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Online vs Connected status: what's the difference ?

We have Outlook 2003 clients connected to an Exchange 2003 server. Most users are local, some are remote (using vpn or RPC to connect to the Exchange server. All are using cached mode in Outlook.
Most of the time, the status displayed in the bottom right hand side shows "Connected". Some users are telling me that, on the same machine, sometimes it shows "Online" instead of "Connected", and that it seems slower when it says "Online".

What's the difference between Connected and Online ? What makes it switch to one or the other. Does Online only apply for remote users ? I can't see much of a difference between the two, but would like to have a good explanation to give them, or learn of the difference if there's one.

Thanks.
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ndidomenico
Asked:
ndidomenico
2 Solutions
 
Debsyl99Commented:
Hi
My understanding is that it depends if you're running Outlook 2003 in cached mode or not. If "connected" then you're running in cached mode where a copy of your mailbox is consistently synchronised with your local offline copy or .ost file. If "online" then you're not running cached exchange mode and are directly connected to your mailbox on the server. To verify that Outlook 2003 is running in Cached Exchange Mode in Outlook 2003, right-click the mailbox folder, and then click Properties. Click Advanced, and then click the Advanced tab. Verify that the Use Cached Exchange Mode check box is checked.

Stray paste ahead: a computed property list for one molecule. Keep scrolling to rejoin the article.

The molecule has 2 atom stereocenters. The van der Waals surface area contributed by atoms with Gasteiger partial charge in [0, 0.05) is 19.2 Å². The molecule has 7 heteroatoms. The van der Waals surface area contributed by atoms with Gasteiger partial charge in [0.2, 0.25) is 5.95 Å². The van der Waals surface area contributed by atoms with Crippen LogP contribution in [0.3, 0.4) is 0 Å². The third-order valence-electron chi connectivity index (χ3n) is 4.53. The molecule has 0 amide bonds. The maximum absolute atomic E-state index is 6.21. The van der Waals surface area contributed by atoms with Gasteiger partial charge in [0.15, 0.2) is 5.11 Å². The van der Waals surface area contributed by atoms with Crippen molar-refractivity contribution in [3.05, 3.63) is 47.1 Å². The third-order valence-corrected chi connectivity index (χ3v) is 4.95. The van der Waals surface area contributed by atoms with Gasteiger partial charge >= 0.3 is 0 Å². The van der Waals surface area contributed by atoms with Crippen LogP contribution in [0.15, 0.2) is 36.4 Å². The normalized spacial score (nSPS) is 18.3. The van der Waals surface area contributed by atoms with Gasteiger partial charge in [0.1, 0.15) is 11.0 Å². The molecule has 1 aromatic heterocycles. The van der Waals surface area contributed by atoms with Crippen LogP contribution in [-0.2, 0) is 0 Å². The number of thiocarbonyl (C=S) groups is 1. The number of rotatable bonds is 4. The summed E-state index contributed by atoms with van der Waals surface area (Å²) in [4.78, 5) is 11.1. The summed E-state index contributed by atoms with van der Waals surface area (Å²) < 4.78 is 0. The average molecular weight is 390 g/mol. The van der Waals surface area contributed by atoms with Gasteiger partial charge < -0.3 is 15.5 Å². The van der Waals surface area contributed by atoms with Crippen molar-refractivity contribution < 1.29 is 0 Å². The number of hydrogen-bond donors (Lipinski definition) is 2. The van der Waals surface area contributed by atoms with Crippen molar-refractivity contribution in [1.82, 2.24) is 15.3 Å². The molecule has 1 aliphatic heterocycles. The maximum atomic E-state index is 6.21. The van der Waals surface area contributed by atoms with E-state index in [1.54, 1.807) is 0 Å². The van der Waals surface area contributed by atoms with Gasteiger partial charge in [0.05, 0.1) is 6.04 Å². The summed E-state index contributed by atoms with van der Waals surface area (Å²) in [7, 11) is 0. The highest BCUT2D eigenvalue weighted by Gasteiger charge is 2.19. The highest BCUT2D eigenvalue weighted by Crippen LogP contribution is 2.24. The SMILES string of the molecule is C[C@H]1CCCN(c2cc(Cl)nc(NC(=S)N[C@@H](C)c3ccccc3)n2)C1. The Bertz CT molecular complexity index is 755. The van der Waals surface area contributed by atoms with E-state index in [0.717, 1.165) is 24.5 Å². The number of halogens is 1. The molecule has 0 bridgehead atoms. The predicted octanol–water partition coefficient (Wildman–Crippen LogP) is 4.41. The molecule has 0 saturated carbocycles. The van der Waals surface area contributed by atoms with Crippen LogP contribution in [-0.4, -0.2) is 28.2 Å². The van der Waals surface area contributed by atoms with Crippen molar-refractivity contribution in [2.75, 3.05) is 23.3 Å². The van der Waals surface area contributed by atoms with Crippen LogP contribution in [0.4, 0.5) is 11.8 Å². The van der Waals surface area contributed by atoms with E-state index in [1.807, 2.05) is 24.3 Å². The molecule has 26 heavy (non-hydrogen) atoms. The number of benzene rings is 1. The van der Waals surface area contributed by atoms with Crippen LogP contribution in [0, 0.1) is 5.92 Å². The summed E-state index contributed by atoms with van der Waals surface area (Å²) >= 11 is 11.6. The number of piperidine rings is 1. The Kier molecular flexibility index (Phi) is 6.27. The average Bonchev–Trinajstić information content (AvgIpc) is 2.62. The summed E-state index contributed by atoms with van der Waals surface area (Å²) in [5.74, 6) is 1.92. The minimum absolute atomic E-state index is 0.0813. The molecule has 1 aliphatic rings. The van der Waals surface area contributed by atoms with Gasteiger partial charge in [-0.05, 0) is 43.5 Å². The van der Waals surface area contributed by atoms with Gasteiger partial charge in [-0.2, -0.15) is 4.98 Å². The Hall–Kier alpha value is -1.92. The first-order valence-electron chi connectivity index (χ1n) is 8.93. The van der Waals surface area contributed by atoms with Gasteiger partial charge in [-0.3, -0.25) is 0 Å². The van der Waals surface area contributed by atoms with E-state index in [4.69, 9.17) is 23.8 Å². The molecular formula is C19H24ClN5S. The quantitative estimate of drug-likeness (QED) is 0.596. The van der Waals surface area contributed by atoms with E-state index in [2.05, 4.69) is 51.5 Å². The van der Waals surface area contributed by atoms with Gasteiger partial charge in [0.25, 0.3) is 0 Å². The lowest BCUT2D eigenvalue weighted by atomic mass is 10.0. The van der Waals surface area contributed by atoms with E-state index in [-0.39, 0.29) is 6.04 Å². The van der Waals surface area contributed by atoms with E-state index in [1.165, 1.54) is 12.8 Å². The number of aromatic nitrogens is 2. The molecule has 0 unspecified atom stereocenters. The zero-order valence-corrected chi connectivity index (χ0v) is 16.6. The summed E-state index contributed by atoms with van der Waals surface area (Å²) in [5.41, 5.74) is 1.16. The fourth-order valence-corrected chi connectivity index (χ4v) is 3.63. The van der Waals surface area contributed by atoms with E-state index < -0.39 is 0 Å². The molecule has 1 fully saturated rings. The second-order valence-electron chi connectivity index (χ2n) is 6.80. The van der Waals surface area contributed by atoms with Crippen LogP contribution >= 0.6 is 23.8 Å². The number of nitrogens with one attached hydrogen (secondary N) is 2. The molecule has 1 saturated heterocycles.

Setting Up Outlook 2003 Cached Exchange Mode Accounts
http://office.microsoft.com/en-ca/assistance/HA011402591033.aspx
Deb :))
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meintsiCommented:
see "about connection behaviors" in the help
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ndidomenicoAuthor Commented:
Thanks for the answer.

I have to split points for the following reason:

Although Debsyl99 gave me first the correct definition of the two modes, meintsi brought me to an "official" Microsoft description of the two modes (and all of the other as well) that I could give to the interested user. Boy did I search, without success, to find this kind of document.

Thanks both.
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